Joyce L. Arnold, Liberally Independent, Queer Talk, equality activist, writer.
UPDATE at end
I’ve been writing about drones for a while now. For example, (The “right to be secure” doesn’t mean what it use to; Police State, Part III: It’s Really Happening, and the State Thanks Those Ignoring It; How Many Drones In the Sky Must We Have, Before We Declare Ourselves Safe?).
I keep coming back to them because they are a near perfect symbol of the growing police state / militarized law enforcement post 9-11, and more recently, Occupied world of homeland security; and because of the significant increase in their military use under Obama. It’s in that regard that we most often hear about drones, or “unmanned systems”: the strategic, very carefully targeted (we’re assured) strikes at whoever, in wherever the military / Obama administration deem “military targets.” “Collateral” damage is sadly acknowledged, but, we’re further assured, is justified.
Of course there is government oversight of the use of drones, both for domestic and beyond purposes. There is also a caucus for such. Now a caucus is focused on issues, legislative agendas and such, and works to draw attention to these specific areas of interest. Caucuses don’t have oversight authority or responsibility. Of course, some of the members of caucuses do serve on committees which are, in fact, charged with oversight of the same issues and areas of interest. Could that possibly indicate some potential level of conflict?
Related to drones, there is the U.S. House Unmanned Systems Caucus. It is co-chaired by Buck McKeon (R-CA), who is also Chair of the Armed Services Committee; and by Henry Cuellar (D-TX), who is also a Ranking Member of the House Homeland Security Subcommittee on Border, Maritime and Global Counterterrorism. They are joined by 57 other House members.
A logical place to begin to learn about the work of this caucus is with the Mission & Main Goals section (emphasis mine).
The mission of the U.S. House Unmanned Systems Caucus is to educate members of Congress and the public on the strategic, tactical, and scientific value of unmanned systems; actively support further development and acquisition of more systems, and to more effectively engage the civilian aviation community on unmanned system use and safety.
Should we have any questions about the “mission and main goals” of this caucus?: “Educate” Congress and public on how cool these systems are. “Actively support” development and acquisition of more such systems, and “effectively engage” the civilian aviation community on how they can be a part of all this coolness.
Here’s an expansion on the above:
Acknowledge the overwhelming value of these systems to the defense, intelligence, homeland security, law enforcement, and the scientific communities;
Recognize the urgent need to rapidly develop and deploy more Unmanned Systems in support of ongoing civil, military, and law enforcement operations;
Work with the military, industry, the Department of Homeland Security, NASA, the Federal Aviation Administration, and other stakeholders to seek fair and equitable solutions to challenges created by UAV operations in the U.S. National Air Space (NAS);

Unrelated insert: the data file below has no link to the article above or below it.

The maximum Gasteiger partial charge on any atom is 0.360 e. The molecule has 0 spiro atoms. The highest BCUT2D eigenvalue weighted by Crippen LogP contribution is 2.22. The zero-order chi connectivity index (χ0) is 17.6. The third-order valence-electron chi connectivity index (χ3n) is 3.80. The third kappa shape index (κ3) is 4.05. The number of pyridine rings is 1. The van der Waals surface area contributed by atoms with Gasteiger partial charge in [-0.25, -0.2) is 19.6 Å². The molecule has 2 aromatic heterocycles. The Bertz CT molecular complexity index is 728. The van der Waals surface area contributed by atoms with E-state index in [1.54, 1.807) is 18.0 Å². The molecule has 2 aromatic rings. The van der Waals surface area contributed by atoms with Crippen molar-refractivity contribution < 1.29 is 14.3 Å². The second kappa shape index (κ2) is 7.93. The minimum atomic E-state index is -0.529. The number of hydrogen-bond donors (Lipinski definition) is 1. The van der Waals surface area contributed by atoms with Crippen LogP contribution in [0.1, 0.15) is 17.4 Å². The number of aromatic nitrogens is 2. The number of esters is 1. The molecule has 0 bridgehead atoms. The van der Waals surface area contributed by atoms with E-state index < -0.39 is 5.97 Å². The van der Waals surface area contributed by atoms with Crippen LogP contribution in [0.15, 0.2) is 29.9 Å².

Support our world-class industrial base that engineers, develops, manufactures, and tests unmanned systems creating thousands of American jobs;
Support policies and budgets that promote a larger, more robust national security unmanned system capability.
If the “Mission & Main Goals” of the U.S. House Unmanned Systems Caucus read like a marketing plan, that’s because that’s basically what it is. Okay, this is what caucuses do “” focus on an issue, an area of interest, kind of like a product you want to sell “” in a manner meant to draw attention to that interest / product. But I can’t help but wonder if, or at least how, in this case, Rep. McKeon and Rep. Cuellar make the distinction between the “Go Unmanned Systems!” mission of the caucus, and the oversight mission of the Armed Services Committee and the Homeland Security Subcommittee on Border, Maritime and Global Counterterrorism.
The Unmanned Systems Caucus goals, remember, include to “educate” both Congress and the public about the U S (nice ring to that “U S,” isn’t it?), which, they conveniently explain to us, means telling us about the “overwhelming value” the drones provide. They’re really sure there’s nothing but “value” for us / US involved. See their Facebook page to learn more. And to pick up on key words that every good marketing campaign has.
Unmanned Systems are essential to further maintain security on our borders and to combat illegal activity at our ports of entry. Their importance to our national security efforts cannot be overestimated, as they provide necessary information in moments of natural disasters at home as well as in the efforts to combat Al Qaeda in Afghanistan. We must do everything in our power to keep our communities safe and this caucus will help us reach that goal.
What could possibly go wrong? And besides, don’t you just feel the security enveloping you?
UPDATE: A drone related story from NPR, today, Are Drones Obama’s Legacy In War On Terrorism?.